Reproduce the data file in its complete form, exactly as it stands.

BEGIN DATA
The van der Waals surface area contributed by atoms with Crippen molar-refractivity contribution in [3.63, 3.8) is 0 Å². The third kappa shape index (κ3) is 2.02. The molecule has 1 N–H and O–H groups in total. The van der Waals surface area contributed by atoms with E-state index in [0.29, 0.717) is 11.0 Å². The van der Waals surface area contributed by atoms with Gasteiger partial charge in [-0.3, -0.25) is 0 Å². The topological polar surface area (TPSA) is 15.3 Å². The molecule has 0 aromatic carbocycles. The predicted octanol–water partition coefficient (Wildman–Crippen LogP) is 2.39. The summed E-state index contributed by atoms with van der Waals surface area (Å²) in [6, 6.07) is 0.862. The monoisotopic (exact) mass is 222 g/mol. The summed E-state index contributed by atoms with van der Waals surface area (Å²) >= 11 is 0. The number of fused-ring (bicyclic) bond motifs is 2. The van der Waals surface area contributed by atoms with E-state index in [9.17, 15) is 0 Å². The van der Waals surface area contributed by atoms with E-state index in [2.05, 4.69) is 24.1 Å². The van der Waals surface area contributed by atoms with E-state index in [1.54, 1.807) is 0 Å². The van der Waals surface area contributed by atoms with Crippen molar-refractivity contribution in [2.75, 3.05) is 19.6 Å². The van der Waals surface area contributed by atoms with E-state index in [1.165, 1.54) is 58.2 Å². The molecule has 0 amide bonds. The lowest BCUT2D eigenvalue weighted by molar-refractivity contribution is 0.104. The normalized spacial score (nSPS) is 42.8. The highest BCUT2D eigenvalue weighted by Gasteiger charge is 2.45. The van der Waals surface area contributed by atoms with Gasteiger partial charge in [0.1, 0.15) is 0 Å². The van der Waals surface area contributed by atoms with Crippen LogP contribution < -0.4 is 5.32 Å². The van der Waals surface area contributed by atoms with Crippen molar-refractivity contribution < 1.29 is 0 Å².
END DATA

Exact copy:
The van der Waals surface area contributed by atoms with Crippen molar-refractivity contribution in [3.63, 3.8) is 0 Å². The third kappa shape index (κ3) is 2.02. The molecule has 1 N–H and O–H groups in total. The van der Waals surface area contributed by atoms with E-state index in [0.29, 0.717) is 11.0 Å². The van der Waals surface area contributed by atoms with Gasteiger partial charge in [-0.3, -0.25) is 0 Å². The topological polar surface area (TPSA) is 15.3 Å². The molecule has 0 aromatic carbocycles. The predicted octanol–water partition coefficient (Wildman–Crippen LogP) is 2.39. The summed E-state index contributed by atoms with van der Waals surface area (Å²) in [6, 6.07) is 0.862. The monoisotopic (exact) mass is 222 g/mol. The summed E-state index contributed by atoms with van der Waals surface area (Å²) >= 11 is 0. The number of fused-ring (bicyclic) bond motifs is 2. The van der Waals surface area contributed by atoms with E-state index in [9.17, 15) is 0 Å². The van der Waals surface area contributed by atoms with E-state index in [2.05, 4.69) is 24.1 Å². The van der Waals surface area contributed by atoms with E-state index in [1.54, 1.807) is 0 Å². The van der Waals surface area contributed by atoms with Crippen molar-refractivity contribution in [2.75, 3.05) is 19.6 Å². The van der Waals surface area contributed by atoms with E-state index in [1.165, 1.54) is 58.2 Å². The molecule has 0 amide bonds. The lowest BCUT2D eigenvalue weighted by molar-refractivity contribution is 0.104. The normalized spacial score (nSPS) is 42.8. The highest BCUT2D eigenvalue weighted by Gasteiger charge is 2.45. The van der Waals surface area contributed by atoms with Gasteiger partial charge in [0.1, 0.15) is 0 Å². The van der Waals surface area contributed by atoms with Crippen LogP contribution < -0.4 is 5.32 Å². The van der Waals surface area contributed by atoms with Crippen molar-refractivity contribution < 1.29 is 0 Å².